PRIME Minister Boris Johnson was in Coventry today to officially open the £130million UK Battery Industrialisation Centre (UKBIC).
The 18,500sq metre state-of-the-art centre has been developed to support the UK industry with the development of battery technology as the country moves towards electrification from other types of fuels.
This will support the UK’s climate change targets, which includes achieving ‘net zero’ carbon emissions by 2050 and, for the automotive sector, an end to the sale of petrol and diesel cars and vans by 2030.
UKBIC can be used by any organisation working on batteries for electric vehicles, rail, aerospace, industrial and domestic equipment and static energy storage.
Organisations are able to find out whether their advanced technologies can be scaled up successfully before committing to the huge investment required for mass production.
The centre employs more than 80 battery technicians, engineers, and support staff, with plans for that number to grow to support future project partnerships with industry and research organisations.
Speaking during his visit, Mr Johnson said: “UKBIC is a beacon of innovation and ingenuity- shining the way for a brighter, greener future for the battery sector in the UK.
“It was an honour to open this world-class facility today and I cannot think of a more fitting backdrop here in Coventry to speak about the Government’s ambitious agenda to level up across the UK.
“This facility will help to deliver green growth and jobs as industrial demand accelerates in the UK battery sector.
“With the technology and Government backed expertise on offer right here in Coventry, I have no doubt that UKBIC will become world leaders in the industry.”
Jeff Pratt, UKBIC’s Managing Director, added he was delighted the centre was opened for business, having been ‘deliberately speeded up during the pandemic to get to this point’.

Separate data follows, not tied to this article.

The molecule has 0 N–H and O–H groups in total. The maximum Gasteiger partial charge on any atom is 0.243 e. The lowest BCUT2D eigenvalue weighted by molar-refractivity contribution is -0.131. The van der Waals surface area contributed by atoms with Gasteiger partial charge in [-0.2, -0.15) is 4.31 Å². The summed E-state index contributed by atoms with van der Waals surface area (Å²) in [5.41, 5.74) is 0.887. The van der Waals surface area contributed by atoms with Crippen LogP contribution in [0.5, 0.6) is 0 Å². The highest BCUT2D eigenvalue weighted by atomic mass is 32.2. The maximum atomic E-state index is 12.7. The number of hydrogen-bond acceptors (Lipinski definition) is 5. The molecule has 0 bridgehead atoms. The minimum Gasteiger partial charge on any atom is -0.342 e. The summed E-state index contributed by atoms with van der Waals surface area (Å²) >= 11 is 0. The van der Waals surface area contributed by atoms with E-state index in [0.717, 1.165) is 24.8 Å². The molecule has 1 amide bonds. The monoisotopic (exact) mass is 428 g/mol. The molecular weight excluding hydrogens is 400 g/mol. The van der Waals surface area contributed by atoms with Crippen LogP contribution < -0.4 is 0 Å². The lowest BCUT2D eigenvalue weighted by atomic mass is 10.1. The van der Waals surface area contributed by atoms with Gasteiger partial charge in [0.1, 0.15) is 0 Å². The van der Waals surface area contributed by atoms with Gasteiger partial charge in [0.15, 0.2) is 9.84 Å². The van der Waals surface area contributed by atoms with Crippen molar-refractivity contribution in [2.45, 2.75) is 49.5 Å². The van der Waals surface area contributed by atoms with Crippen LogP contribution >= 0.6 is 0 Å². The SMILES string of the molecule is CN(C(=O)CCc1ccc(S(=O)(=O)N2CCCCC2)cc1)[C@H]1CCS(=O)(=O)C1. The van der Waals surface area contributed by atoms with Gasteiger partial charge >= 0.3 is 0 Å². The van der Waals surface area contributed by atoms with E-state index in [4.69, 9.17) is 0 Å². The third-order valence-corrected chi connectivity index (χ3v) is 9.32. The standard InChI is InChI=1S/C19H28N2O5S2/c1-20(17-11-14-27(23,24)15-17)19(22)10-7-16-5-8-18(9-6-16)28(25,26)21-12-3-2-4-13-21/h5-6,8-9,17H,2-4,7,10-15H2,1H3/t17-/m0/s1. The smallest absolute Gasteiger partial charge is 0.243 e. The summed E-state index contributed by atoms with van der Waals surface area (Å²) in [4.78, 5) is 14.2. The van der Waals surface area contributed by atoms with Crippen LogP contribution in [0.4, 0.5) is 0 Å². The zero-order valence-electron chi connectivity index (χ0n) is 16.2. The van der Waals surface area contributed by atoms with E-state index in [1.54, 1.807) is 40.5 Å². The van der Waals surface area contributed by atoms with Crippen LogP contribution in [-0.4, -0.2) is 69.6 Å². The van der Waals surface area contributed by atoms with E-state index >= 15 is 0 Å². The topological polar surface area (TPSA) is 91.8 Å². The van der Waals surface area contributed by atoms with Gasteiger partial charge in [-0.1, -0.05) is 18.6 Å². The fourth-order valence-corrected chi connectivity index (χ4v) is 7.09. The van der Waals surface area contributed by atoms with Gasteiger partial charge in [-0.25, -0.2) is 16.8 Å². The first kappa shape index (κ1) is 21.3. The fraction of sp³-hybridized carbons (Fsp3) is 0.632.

“UKBIC is a key part of the UK Government’s Faraday Battery Challenge, created to fast track the commercialisation of cost-effective, high-performance, durable, safe, low-weight and recyclable batteries.
“The battery manufacturing equipment installed covers the whole production process – from electrode manufacturing, cylindrical and pouch cell assembly, to formation aging and testing and battery modules and packs.”
He added the centre also served to train and upskill people in the UK battery sector.
“The importance of the battery sector to the UK economy cannot be underestimated.
“The Faraday Institution believes that the equivalent of seven large gigafactories will be needed in the UK and employment in the automotive industry and battery supply chain could grow from 170,000 to 220,000 by 2040.
“As we all look to recover from the impact of Coronavirus, we have the opportunity to help make the UK a global leader in batteries, with UKBIC and the Faraday Institution supporting the UK battery industry to become world leaders.”
In addition to funding from the Faraday Battery Challenge through UK Research and Innovation, UKBIC is also part-funded through the West Midlands Combined Authority. The project has been delivered through a consortium of Coventry City Council, Coventry and Warwickshire Local Enterprise Partnership and WMG, at the University of Warwick. UKBIC was created in 2018 following a competition led by the Advanced Propulsion Centre with support from Innovate UK.